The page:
For example: “the Cossacks, the most savage tribe of warriors in the Russian Empire” (62). And “It would be logical to assume that that a taste of civility (if one can call the Cossacks “civil”) would tame the lad” (63).
I really don’t know why the story says that or what it has against Cossacks. It made me scratch my head.
Among them, North learns how to fight with weapons and actually becomes more dangerous, rather than more conscientious. That said, there is one trait of North’s that is worth nothing:
“Still, along with all these dubious qualities, there came a ready smile. ‘Life is made up of danger and heartbreak,’ he’d boast. ‘I laugh in the face of both!'” (63).
He is free with his laughter and ready to challenge the world. He may be reckless, but I admire his daring attitude.
But what’s interesting is that, while the “Cossacks were, at heart, a cruel bunch…North, even with his meager moral outlook, could not abide their disregard for human life” (63). This foreshadows North’s actions a few chapters later.Anyway, as he’s sleeping one of the Man in the Moon’s moonbeams comes down to him and gives him a dream of riches — Santoff Claussen.
When the bandits arrive at the first barrier, they ride into some lovely description: “Dawn was breaking; the sky was just beginning to brighten with hints of purple and blue” (74).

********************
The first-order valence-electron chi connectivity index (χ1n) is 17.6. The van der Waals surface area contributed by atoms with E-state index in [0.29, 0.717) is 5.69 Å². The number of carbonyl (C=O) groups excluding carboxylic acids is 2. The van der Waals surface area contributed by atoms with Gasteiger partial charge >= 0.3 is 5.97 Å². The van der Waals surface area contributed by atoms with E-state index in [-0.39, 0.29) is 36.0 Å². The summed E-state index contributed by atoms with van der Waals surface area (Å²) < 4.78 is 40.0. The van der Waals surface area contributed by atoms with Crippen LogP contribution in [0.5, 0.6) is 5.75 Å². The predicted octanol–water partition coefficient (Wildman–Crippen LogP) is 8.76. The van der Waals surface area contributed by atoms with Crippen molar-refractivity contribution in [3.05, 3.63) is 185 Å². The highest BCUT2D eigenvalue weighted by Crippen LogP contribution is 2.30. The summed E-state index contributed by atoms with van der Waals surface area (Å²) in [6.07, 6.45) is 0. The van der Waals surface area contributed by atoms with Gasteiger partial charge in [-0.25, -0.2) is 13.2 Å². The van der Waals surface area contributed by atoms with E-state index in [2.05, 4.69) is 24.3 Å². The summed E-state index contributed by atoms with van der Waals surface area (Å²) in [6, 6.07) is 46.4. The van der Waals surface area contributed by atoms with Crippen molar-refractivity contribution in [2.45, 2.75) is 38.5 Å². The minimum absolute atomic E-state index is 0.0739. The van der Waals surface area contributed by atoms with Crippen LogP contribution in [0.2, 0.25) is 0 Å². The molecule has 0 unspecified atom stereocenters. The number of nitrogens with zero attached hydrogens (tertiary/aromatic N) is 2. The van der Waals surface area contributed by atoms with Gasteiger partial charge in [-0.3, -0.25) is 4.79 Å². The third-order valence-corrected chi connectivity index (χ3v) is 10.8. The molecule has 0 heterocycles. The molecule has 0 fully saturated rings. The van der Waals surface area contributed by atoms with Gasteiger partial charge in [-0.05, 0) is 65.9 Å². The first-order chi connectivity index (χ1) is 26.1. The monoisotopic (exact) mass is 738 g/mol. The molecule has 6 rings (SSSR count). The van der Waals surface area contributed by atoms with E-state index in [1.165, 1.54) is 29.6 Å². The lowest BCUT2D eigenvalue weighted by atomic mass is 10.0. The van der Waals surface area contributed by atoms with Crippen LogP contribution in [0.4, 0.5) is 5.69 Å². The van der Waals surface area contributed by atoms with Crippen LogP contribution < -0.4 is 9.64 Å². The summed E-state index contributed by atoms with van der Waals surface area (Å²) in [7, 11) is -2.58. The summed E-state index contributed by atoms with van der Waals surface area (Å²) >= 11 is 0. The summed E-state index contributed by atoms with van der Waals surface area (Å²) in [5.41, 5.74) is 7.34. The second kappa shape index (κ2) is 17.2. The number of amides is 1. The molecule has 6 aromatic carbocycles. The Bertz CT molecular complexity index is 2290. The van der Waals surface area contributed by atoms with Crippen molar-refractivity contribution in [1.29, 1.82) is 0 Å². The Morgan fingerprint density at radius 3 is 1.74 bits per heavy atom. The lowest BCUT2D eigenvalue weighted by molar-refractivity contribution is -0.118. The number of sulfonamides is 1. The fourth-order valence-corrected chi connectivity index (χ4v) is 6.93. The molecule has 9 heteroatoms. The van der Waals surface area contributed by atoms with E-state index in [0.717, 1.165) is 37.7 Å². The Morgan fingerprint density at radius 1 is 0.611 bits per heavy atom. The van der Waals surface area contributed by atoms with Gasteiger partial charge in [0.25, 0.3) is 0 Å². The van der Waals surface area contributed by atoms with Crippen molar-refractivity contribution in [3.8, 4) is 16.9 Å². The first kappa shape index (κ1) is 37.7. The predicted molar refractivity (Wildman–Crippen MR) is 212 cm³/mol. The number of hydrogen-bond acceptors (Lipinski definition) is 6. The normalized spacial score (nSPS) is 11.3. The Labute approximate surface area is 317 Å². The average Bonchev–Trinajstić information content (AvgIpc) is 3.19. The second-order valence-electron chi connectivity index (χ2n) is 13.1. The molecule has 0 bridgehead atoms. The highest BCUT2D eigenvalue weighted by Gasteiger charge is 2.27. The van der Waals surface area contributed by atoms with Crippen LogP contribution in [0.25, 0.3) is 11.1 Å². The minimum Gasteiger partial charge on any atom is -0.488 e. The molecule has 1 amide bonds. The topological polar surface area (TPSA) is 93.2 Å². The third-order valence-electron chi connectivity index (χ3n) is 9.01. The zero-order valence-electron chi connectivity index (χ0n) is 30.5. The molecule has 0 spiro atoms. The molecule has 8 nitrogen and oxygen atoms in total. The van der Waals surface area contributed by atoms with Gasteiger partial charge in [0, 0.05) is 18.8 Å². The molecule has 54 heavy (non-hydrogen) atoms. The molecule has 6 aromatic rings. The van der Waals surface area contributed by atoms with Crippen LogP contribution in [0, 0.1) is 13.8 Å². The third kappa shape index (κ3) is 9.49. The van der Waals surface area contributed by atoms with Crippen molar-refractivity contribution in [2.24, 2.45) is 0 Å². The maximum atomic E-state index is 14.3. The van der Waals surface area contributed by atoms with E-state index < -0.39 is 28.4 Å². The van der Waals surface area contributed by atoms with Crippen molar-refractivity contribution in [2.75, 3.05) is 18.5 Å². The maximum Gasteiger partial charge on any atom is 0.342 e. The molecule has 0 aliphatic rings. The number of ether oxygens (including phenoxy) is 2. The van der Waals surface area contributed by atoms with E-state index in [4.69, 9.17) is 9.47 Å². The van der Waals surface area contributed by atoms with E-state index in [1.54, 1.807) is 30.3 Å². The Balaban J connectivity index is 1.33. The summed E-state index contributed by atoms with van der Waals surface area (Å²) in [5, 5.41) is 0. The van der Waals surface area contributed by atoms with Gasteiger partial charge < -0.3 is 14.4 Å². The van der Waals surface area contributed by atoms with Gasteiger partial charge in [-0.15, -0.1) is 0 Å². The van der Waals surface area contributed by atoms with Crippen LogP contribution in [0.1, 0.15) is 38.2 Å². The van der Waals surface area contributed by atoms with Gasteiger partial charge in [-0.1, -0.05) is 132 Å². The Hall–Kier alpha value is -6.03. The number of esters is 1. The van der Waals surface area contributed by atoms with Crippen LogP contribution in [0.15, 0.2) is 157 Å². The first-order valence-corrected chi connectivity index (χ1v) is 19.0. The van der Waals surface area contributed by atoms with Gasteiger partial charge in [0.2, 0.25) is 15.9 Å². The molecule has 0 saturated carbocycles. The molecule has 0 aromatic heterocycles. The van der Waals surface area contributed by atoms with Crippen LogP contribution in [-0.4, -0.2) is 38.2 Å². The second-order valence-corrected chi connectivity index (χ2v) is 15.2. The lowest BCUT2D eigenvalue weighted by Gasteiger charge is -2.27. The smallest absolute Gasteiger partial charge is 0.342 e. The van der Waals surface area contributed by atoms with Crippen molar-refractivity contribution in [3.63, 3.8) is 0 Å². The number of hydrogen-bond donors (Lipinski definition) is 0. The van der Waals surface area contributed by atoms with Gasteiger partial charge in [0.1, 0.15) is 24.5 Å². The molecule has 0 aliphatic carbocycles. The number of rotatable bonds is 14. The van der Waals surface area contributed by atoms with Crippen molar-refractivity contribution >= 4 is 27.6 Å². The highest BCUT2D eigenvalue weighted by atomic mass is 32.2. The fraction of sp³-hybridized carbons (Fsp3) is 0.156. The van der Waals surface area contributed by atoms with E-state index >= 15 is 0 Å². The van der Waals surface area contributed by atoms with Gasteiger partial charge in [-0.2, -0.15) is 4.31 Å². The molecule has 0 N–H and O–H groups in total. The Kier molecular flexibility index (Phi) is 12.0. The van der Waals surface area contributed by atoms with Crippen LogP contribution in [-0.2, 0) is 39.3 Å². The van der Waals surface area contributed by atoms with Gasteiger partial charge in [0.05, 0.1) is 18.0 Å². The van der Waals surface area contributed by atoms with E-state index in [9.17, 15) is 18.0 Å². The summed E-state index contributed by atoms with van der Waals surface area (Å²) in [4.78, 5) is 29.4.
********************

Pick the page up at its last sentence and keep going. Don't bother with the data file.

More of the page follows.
After giving a speech on what great bandits they are (and having told his men about the grand treasure that awaits them), North and company plunge into the forest around Santoff Claussen.
Amusingly, North thinks the reason the giant oaks let them pass is because: “‘The forest fears us, lads!’ he crowed” (76). And I couldn’t help thinking: you just don’t have bad intentions, North. The trees wouldn’t let you in otherwise. You, silly.
North and co. make it nearly to the edge of the village proper when they hear the cries of the bear. At the same time, North and his men are entranced by the Spirit of the Forest. He’s saved by his horse Petrov, his otherwise singular real companion.
I just thought that was worth noting — while his men are turned to stone by the Spirit of the Forest, “Petrov reared up and slammed his hooves against the ground” (79). This enables North to hear the cries of terror nearby, so that “for the first time in his life, he turned away from treasure” (79).